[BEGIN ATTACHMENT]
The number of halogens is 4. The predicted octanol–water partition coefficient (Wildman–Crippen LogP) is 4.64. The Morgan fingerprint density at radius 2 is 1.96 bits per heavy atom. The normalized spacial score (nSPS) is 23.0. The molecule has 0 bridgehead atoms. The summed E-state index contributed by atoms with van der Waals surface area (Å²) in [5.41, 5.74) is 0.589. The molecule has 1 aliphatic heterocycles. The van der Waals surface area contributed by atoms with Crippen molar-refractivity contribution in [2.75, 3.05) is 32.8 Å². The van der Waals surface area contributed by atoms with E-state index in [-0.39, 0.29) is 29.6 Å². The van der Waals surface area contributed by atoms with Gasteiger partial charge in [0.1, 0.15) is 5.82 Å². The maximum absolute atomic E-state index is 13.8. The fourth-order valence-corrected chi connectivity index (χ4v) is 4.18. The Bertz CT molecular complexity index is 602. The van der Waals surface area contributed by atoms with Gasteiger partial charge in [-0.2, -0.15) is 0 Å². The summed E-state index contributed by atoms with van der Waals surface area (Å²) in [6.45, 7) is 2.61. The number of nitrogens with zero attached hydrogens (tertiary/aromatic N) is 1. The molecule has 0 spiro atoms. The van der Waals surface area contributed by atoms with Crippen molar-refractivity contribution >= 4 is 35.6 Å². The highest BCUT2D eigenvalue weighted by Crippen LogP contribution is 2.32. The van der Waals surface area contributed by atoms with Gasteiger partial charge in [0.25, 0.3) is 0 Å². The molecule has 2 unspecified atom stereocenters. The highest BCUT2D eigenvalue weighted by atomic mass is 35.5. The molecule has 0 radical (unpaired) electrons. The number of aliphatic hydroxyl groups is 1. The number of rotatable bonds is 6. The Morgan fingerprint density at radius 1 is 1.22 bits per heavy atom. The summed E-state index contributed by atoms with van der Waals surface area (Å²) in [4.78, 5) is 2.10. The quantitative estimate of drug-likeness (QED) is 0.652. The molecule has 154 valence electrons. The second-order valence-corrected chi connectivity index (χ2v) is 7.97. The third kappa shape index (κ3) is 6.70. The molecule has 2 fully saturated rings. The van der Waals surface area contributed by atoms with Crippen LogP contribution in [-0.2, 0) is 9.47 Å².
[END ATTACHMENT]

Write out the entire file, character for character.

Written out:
The number of halogens is 4. The predicted octanol–water partition coefficient (Wildman–Crippen LogP) is 4.64. The Morgan fingerprint density at radius 2 is 1.96 bits per heavy atom. The normalized spacial score (nSPS) is 23.0. The molecule has 0 bridgehead atoms. The summed E-state index contributed by atoms with van der Waals surface area (Å²) in [5.41, 5.74) is 0.589. The molecule has 1 aliphatic heterocycles. The van der Waals surface area contributed by atoms with Crippen molar-refractivity contribution in [2.75, 3.05) is 32.8 Å². The van der Waals surface area contributed by atoms with E-state index in [-0.39, 0.29) is 29.6 Å². The van der Waals surface area contributed by atoms with Gasteiger partial charge in [0.1, 0.15) is 5.82 Å². The maximum absolute atomic E-state index is 13.8. The fourth-order valence-corrected chi connectivity index (χ4v) is 4.18. The Bertz CT molecular complexity index is 602. The van der Waals surface area contributed by atoms with Gasteiger partial charge in [-0.2, -0.15) is 0 Å². The summed E-state index contributed by atoms with van der Waals surface area (Å²) in [6.45, 7) is 2.61. The number of nitrogens with zero attached hydrogens (tertiary/aromatic N) is 1. The molecule has 0 spiro atoms. The van der Waals surface area contributed by atoms with Crippen molar-refractivity contribution >= 4 is 35.6 Å². The highest BCUT2D eigenvalue weighted by Crippen LogP contribution is 2.32. The van der Waals surface area contributed by atoms with Gasteiger partial charge in [0.25, 0.3) is 0 Å². The molecule has 2 unspecified atom stereocenters. The highest BCUT2D eigenvalue weighted by atomic mass is 35.5. The molecule has 0 radical (unpaired) electrons. The number of aliphatic hydroxyl groups is 1. The number of rotatable bonds is 6. The Morgan fingerprint density at radius 1 is 1.22 bits per heavy atom. The summed E-state index contributed by atoms with van der Waals surface area (Å²) in [4.78, 5) is 2.10. The quantitative estimate of drug-likeness (QED) is 0.652. The molecule has 154 valence electrons. The second-order valence-corrected chi connectivity index (χ2v) is 7.97. The third kappa shape index (κ3) is 6.70. The molecule has 2 fully saturated rings. The van der Waals surface area contributed by atoms with Crippen LogP contribution in [-0.2, 0) is 9.47 Å².